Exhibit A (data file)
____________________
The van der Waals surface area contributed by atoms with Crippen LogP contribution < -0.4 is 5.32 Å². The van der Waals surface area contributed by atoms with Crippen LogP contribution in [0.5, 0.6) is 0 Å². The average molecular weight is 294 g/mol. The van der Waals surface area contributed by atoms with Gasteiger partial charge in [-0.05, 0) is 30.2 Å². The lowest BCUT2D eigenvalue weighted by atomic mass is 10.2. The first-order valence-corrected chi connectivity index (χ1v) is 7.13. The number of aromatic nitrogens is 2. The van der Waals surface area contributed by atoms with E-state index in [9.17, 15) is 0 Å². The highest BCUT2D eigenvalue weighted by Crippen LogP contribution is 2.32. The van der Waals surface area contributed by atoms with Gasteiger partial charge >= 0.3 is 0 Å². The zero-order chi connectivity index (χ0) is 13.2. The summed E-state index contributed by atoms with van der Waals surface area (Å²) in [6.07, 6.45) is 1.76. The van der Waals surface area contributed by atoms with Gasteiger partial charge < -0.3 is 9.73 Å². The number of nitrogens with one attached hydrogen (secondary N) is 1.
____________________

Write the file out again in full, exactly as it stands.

The van der Waals surface area contributed by atoms with Crippen LogP contribution < -0.4 is 5.32 Å². The van der Waals surface area contributed by atoms with Crippen LogP contribution in [0.5, 0.6) is 0 Å². The average molecular weight is 294 g/mol. The van der Waals surface area contributed by atoms with Gasteiger partial charge in [-0.05, 0) is 30.2 Å². The lowest BCUT2D eigenvalue weighted by atomic mass is 10.2. The first-order valence-corrected chi connectivity index (χ1v) is 7.13. The number of aromatic nitrogens is 2. The van der Waals surface area contributed by atoms with E-state index in [9.17, 15) is 0 Å². The highest BCUT2D eigenvalue weighted by Crippen LogP contribution is 2.32. The van der Waals surface area contributed by atoms with Gasteiger partial charge >= 0.3 is 0 Å². The zero-order chi connectivity index (χ0) is 13.2. The summed E-state index contributed by atoms with van der Waals surface area (Å²) in [6.07, 6.45) is 1.76. The van der Waals surface area contributed by atoms with Gasteiger partial charge < -0.3 is 9.73 Å². The number of nitrogens with one attached hydrogen (secondary N) is 1.